- European Commission’s Innovation Fund has selected 32 innovative low-carbon technology projects
- Maxeon Solar’s MaxAir project has also been selected wherein it has proposed to set up 1.4 GW manufacturing capacity in France to produce sticky, lightweight solar panels
- ArcelorMittal has also won part of the grant for its steel and BIPV integrated manufacturing plans
The European Commission (EC) has pre-selected 32 small innovative projects in 14 EU member states, Iceland and Norway to support these with a €118 million grant which will enable the development of low-carbon technologies and bring these to the market. These will further decarbonization efforts into energy intensive industries, hydrogen, energy storage and renewable energy.
The EC grants will support projects aiming to bring low-carbon technologies to the market in energy intensive industries, hydrogen, energy storage and renewable energy. In addition to these grants, 15 projects located in 10 EU Member States and Norway will benefit from project development assistance worth up to €4.4 million, with the aim of advancing their maturity, according to the EC.
Among the projects is 32 small innovative projects is Singaporean solar panel manufacturer Maxeon Solar Technologies’ MaxAir project under which the SunPower spin off plans to set up 1.4 GW manufacturing capacity over 10-year period to produce what it terms will be ‘first-of-a-kind, conformable, lightweight, robust, racking free and fire certified sticky solar panel’. It would enable the installation of these sticky panels in inaccessible places. According to the EC, under the MaxAir project modules installed will be able to deliver up to 35% more energy from the same space.
“The project would avoid 100% of GHG emissions compared to a reference scenario based on a conventional panel technology,” it added.
Project description shared by the commission shows Maxeon plans to build an automated production line in its own facility in Eastern France’s Porcelette region for this purpose where it will also conduct research to further improve materials and optimize production processes. Once the entire 1.4 GW capacity is ramped up, it is expected to account for equivalent of 7.2 million MWh of generated electricity.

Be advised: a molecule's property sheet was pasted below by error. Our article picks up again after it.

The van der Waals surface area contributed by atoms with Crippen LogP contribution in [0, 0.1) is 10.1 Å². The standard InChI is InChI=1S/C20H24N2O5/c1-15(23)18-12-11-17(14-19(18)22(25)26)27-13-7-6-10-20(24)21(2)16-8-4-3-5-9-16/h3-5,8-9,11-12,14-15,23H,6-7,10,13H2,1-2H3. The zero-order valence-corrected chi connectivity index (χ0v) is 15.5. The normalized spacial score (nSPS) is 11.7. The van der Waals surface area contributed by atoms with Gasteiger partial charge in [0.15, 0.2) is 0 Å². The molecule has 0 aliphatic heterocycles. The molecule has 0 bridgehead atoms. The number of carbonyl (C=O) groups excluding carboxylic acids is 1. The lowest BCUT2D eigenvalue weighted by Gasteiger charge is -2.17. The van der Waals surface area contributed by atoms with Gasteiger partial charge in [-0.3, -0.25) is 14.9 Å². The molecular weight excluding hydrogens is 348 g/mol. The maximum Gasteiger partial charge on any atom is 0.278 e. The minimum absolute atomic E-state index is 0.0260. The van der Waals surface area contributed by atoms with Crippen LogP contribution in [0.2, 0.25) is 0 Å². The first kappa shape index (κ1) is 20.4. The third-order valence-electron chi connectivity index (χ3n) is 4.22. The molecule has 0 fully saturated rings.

The Singaporean company had launched Maxeon Air solar panels with IBC cells in May 2021, targeting commercial rooftops calling it ‘disruptive technology’ (see ‘Disruptive Technology Platform’ From Maxeon Solar).
Among other projects selected under the Innovation Fund is Acciona Energia led consortium’s plans to construct 12 standalone large scale PV irrigation systems (PVI) sans back-up batteries. They plan to deploy a new technology, initially developed under Horizon 2020 that solves intermittency problem of PV sources. PVIs will extend the total irrigated area by more than 2,400 hectares, and ensuring farmers benefit from zero-carbon irrigation at competitive prices. The consortium partners also offer to build an innovative financing model that would create power purchase agreements (PPA) to a total of 7.35 MW.
In Italy, Enel X, Fraunhofer ISE and Aeroporti Di Roma wants to set up an energy storage system from second-life batteries to store power produced by a 30 MW PV plant.
Steel giant ArcelorMittal has also secured part of financing for building integrated PV (BIPV) manufacturing to combine steel roof and PV solutions with annual production capacity of up to 220,000 m² of BIPV roof, and will be deployed in non-residential buildings market.
According to the EC, successful projects under the call for small-scale projects are now starting to prepare individual grant agreements, which should be finalised in Q4/2021, allowing the Commission to adopt the corresponding grant award decision and start disbursing the grants. Projects have up to 4 years to reach financial closure, it said. Projects offered development assistance under the call for large-scale projects will be contacted by the European Investment Bank to conclude individual agreements and enable the start of the service in Q4/2021, according to EC.
The European Commission had launched €10 billion Innovation Fund to support innovative low-carbon technologies in July 2020, fixing €1 billion under its 1st call (see EU Call For Proposals Under Innovation Fund).